MILWAUKEE -- Give Michael Gonzalez some credit. The left-handed reliever was able to take one positive from his bizarre Brewers debut.
"I'm just glad Alex [Gonzalez] is alive," he said.
The Brewers' Gonzalezes did escape a weird seventh inning unscathed, unless you count Michael's record. He faced three Rockies batters and none of them hit a ball farther than 90 feet -- yet all three scored amid a broken-bat-aided rally that sent the Brewers to an 8-4 loss on Tuesday at Miller Park.
Troy Tulowitzki and Carlos Gonzalez each homered for the second straight night as the Rockies earned rookie manager Walt Weiss his first win.
That result rendered moot Ryan Braun's first 2013 home run, a go-ahead, two-run shot in the third inning that landed in a group party area just over the right-field fence, and a rare run-scoring hit for Brewers starter Marco Estrada, who managed only three RBIs all of last season.
In the end, it seemed the game was decided by the baseball gods.
On this night, they favored the visitors.
"What do you do about an inning like that?" Brewers manager Ron Roenicke said.
The seventh inning began with the teams tied at 4 and Gonzalez, one of the key players in Brewers general manager Doug Melvin's bullpen makeover, trotting in from the bullpen. He walked Dexter Fowler on five pitches before Josh Rutledge squared to bunt and directed the baseball right at the pitcher's mound. By the time Brewers catcher Jonathan Lucroy picked it up and fired to first, Rutledge was safe with an infield hit.
Gonzalez had even worse luck with Carlos Gonzalez, who hit a chopper toward Alex Gonzalez at first base that would have been routine had the barrel of Carlos Gonzalez's broken bat not followed. Alex Gonzalez flinched, Carlos Gonzalez was safe and Michael Gonzalez's Brewers debut was done.
"Weird," Roenicke said.
Burke Badenhop arrived in relief and surrendered a tiebreaking sacrifice fly to Tulowitzki and RBI singles to Michael Cuddyer and Todd Helton. Cuddyer's hit didn't leave the infield. Helton's floated into center field.
"Luck's going to happen," Tulowitzki said. "You take a look at [Monday's] game and they ran into a little bit of luck, too, with some of the infield hits. We did a good enough job fighting to get back into the game, then we had some big at-bats and were able to extend our lead."
"The disappointing thing for me right there was walking that first dude," Gonzalez said. "You don't want to do that. That just opens up the inning."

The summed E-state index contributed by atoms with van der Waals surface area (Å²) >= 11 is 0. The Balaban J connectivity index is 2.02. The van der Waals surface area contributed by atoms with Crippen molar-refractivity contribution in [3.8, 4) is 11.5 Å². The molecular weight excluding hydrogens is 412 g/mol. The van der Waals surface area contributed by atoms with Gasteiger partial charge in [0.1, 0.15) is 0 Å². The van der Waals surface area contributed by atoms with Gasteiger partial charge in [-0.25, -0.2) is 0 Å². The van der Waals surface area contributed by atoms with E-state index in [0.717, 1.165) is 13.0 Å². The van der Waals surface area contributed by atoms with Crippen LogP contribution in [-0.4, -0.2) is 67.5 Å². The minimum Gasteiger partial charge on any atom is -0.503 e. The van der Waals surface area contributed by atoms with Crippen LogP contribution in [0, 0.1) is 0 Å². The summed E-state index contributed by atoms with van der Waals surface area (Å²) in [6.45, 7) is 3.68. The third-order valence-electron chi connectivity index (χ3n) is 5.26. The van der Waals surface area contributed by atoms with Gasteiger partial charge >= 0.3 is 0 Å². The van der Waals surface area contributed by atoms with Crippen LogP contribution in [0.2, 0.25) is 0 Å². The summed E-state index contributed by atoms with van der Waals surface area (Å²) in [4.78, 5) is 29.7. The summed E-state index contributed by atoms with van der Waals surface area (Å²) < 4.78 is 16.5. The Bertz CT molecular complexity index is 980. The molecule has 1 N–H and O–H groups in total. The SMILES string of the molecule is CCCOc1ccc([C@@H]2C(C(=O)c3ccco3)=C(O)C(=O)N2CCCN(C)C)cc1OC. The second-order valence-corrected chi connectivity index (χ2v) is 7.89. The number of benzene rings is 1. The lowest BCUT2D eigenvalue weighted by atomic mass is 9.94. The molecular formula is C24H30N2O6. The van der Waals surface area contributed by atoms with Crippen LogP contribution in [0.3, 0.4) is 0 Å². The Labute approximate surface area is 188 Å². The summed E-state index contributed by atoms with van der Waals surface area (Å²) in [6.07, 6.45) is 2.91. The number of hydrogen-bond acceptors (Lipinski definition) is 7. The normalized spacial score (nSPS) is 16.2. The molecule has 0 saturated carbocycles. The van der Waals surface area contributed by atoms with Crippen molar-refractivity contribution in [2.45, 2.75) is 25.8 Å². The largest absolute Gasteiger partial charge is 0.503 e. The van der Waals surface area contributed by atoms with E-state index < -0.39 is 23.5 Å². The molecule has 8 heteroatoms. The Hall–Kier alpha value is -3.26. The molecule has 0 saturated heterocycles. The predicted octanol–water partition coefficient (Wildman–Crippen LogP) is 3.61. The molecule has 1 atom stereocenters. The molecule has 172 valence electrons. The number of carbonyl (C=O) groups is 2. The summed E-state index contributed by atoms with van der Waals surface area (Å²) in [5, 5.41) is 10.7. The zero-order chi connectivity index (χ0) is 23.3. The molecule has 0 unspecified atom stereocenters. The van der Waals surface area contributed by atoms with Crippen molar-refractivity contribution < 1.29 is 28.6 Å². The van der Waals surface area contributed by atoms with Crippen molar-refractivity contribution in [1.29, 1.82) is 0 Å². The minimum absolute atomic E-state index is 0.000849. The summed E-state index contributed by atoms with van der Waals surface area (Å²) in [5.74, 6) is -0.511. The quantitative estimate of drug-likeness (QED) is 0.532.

The rest was just bad luck.
"The bunt, maybe we should make a play on. The broken bat, I don't know what you should do with that thing," Roenicke said. "Bloop to center. Swinging bunt to third.
"It just didn't go well."
The flying bat was a new experience for Alex Gonzalez, who had never played an inning away from shortstop in the Major Leagues before Monday's season opener. He saw both bat and ball at the same time and knew he was in trouble.
"That's a first for me. It was coming right after me," he said. "You can't do anything."
"Tough luck," Michael Gonzalez said. "I've seen that a couple of times, but not to me. Seriously, at that moment right there, you want an out, but you want to make sure Alex is all right and he doesn't get one to the eye or something like that."
On the mound, Estrada struck out eight batters and walked none in five innings, but he also surrendered four runs on nine hits. Just like Yovani Gallardo the day before, he misplaced pitches to Tulowitzki, whose solo home run tied the game at 2 in the third inning, and Carlos Gonzalez, whose two-run homer tied the game at 4 in the fifth.
Both pitches were 89-mph fastballs up and away, and both were mistakes, Estrada said.
"Two got away from me, and two good hitters did what they were supposed to do," Estrada said. "They hit them over the wall. I thought I made some good pitches overall, [but] I was disappointed with the offspeed stuff."
Estrada had already accounted for a Brewers run in the second inning, when he battled Rockies starter Jorge De La Rosa for an eight-pitch at-bat and poked a two-out, run-scoring single to right field. It scored Carlos Gomez, who had just put the Brewers on the board with an RBI double.
Braun got to De La Rosa the following inning for home run No. 1. De La Rosa, a left-hander who pitched to a 6.23 ERA in parts of three seasons with the Brewers from 2004-06, allowed four runs on five hits and threw 77 pitches in 4 1/3 innings.
The Brewers had less success against five Rockies relievers, who combined for 4 2/3 scoreless innings. Edgmer Escalona pitched 1 2/3 innings for his first Major League win.
Cuddyer finished with three hits, was one of five Rockies with multiple hits in the game and made his presence felt defensively with a diving catch in the eighth to begin an inning-ending double play.
Colorado already has 26 hits in the first two games of a season-opening series that will conclude Wednesday night.
"They have a good hitting team, they do," Roenicke said. "And tonight, everything they hit went in."